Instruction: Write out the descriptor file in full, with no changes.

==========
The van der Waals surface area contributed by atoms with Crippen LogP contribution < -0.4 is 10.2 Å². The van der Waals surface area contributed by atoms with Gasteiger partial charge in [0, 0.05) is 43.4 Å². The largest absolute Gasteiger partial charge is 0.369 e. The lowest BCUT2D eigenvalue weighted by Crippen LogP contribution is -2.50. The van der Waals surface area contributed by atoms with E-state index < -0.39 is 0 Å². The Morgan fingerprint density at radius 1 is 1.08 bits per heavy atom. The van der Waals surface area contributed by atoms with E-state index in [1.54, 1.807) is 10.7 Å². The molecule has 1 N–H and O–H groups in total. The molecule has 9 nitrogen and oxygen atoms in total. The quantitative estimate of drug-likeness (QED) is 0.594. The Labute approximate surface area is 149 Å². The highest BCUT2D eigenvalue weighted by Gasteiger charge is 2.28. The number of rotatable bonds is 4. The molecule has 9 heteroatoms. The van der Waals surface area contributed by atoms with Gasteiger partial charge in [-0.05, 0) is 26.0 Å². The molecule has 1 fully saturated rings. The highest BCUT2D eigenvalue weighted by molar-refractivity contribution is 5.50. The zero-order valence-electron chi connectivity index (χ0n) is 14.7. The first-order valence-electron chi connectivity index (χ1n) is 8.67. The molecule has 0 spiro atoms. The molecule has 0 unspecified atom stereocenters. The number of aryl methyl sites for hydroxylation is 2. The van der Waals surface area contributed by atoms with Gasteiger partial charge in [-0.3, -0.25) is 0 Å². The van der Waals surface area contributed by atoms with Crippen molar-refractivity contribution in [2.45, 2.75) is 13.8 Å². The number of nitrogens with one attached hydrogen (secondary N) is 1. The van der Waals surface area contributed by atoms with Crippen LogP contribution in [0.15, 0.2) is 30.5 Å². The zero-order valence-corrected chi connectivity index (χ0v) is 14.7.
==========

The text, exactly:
The van der Waals surface area contributed by atoms with Crippen LogP contribution < -0.4 is 10.2 Å². The van der Waals surface area contributed by atoms with Gasteiger partial charge in [0, 0.05) is 43.4 Å². The largest absolute Gasteiger partial charge is 0.369 e. The lowest BCUT2D eigenvalue weighted by Crippen LogP contribution is -2.50. The van der Waals surface area contributed by atoms with E-state index < -0.39 is 0 Å². The Morgan fingerprint density at radius 1 is 1.08 bits per heavy atom. The van der Waals surface area contributed by atoms with E-state index in [1.54, 1.807) is 10.7 Å². The molecule has 1 N–H and O–H groups in total. The molecule has 9 nitrogen and oxygen atoms in total. The quantitative estimate of drug-likeness (QED) is 0.594. The Labute approximate surface area is 149 Å². The highest BCUT2D eigenvalue weighted by Gasteiger charge is 2.28. The number of rotatable bonds is 4. The molecule has 9 heteroatoms. The van der Waals surface area contributed by atoms with Gasteiger partial charge in [-0.05, 0) is 26.0 Å². The molecule has 1 fully saturated rings. The highest BCUT2D eigenvalue weighted by molar-refractivity contribution is 5.50. The zero-order valence-electron chi connectivity index (χ0n) is 14.7. The first-order valence-electron chi connectivity index (χ1n) is 8.67. The molecule has 0 spiro atoms. The molecule has 0 unspecified atom stereocenters. The number of aryl methyl sites for hydroxylation is 2. The van der Waals surface area contributed by atoms with Gasteiger partial charge in [-0.3, -0.25) is 0 Å². The van der Waals surface area contributed by atoms with Crippen molar-refractivity contribution in [2.45, 2.75) is 13.8 Å². The number of nitrogens with one attached hydrogen (secondary N) is 1. The van der Waals surface area contributed by atoms with Crippen LogP contribution in [0.15, 0.2) is 30.5 Å². The zero-order valence-corrected chi connectivity index (χ0v) is 14.7.